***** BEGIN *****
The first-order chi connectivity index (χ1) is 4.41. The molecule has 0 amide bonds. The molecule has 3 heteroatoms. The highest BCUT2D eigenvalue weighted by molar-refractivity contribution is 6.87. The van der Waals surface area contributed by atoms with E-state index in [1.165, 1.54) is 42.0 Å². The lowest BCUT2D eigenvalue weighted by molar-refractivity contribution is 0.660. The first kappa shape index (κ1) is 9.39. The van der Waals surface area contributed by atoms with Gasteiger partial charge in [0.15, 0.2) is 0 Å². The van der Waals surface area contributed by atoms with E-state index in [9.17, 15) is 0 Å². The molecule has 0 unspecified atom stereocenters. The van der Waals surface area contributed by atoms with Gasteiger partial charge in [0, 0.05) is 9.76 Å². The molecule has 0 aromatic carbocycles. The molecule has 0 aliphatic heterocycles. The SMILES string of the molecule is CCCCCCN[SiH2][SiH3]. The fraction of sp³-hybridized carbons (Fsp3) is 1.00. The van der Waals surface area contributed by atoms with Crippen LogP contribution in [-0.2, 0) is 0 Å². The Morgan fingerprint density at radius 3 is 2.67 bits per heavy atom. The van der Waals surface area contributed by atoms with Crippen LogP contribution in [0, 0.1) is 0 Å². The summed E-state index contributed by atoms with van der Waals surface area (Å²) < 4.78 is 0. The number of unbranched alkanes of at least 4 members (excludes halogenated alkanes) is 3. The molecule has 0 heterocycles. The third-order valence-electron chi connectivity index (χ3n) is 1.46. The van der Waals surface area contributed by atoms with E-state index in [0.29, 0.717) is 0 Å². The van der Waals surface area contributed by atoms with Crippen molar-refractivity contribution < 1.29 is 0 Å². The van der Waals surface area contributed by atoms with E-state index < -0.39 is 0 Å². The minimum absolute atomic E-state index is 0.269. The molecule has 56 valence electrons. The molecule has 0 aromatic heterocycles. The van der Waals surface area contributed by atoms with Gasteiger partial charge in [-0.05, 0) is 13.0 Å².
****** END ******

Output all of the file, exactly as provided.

The first-order chi connectivity index (χ1) is 4.41. The molecule has 0 amide bonds. The molecule has 3 heteroatoms. The highest BCUT2D eigenvalue weighted by molar-refractivity contribution is 6.87. The van der Waals surface area contributed by atoms with E-state index in [1.165, 1.54) is 42.0 Å². The lowest BCUT2D eigenvalue weighted by molar-refractivity contribution is 0.660. The first kappa shape index (κ1) is 9.39. The van der Waals surface area contributed by atoms with Gasteiger partial charge in [0.15, 0.2) is 0 Å². The van der Waals surface area contributed by atoms with E-state index in [9.17, 15) is 0 Å². The molecule has 0 unspecified atom stereocenters. The van der Waals surface area contributed by atoms with Gasteiger partial charge in [0, 0.05) is 9.76 Å². The molecule has 0 aromatic carbocycles. The molecule has 0 aliphatic heterocycles. The SMILES string of the molecule is CCCCCCN[SiH2][SiH3]. The fraction of sp³-hybridized carbons (Fsp3) is 1.00. The van der Waals surface area contributed by atoms with Crippen LogP contribution in [-0.2, 0) is 0 Å². The Morgan fingerprint density at radius 3 is 2.67 bits per heavy atom. The van der Waals surface area contributed by atoms with Crippen LogP contribution in [0, 0.1) is 0 Å². The summed E-state index contributed by atoms with van der Waals surface area (Å²) < 4.78 is 0. The number of unbranched alkanes of at least 4 members (excludes halogenated alkanes) is 3. The molecule has 0 heterocycles. The third-order valence-electron chi connectivity index (χ3n) is 1.46. The van der Waals surface area contributed by atoms with E-state index in [0.29, 0.717) is 0 Å². The van der Waals surface area contributed by atoms with Crippen molar-refractivity contribution < 1.29 is 0 Å². The van der Waals surface area contributed by atoms with E-state index < -0.39 is 0 Å². The minimum absolute atomic E-state index is 0.269. The molecule has 56 valence electrons. The molecule has 0 aromatic heterocycles. The van der Waals surface area contributed by atoms with Gasteiger partial charge in [-0.05, 0) is 13.0 Å².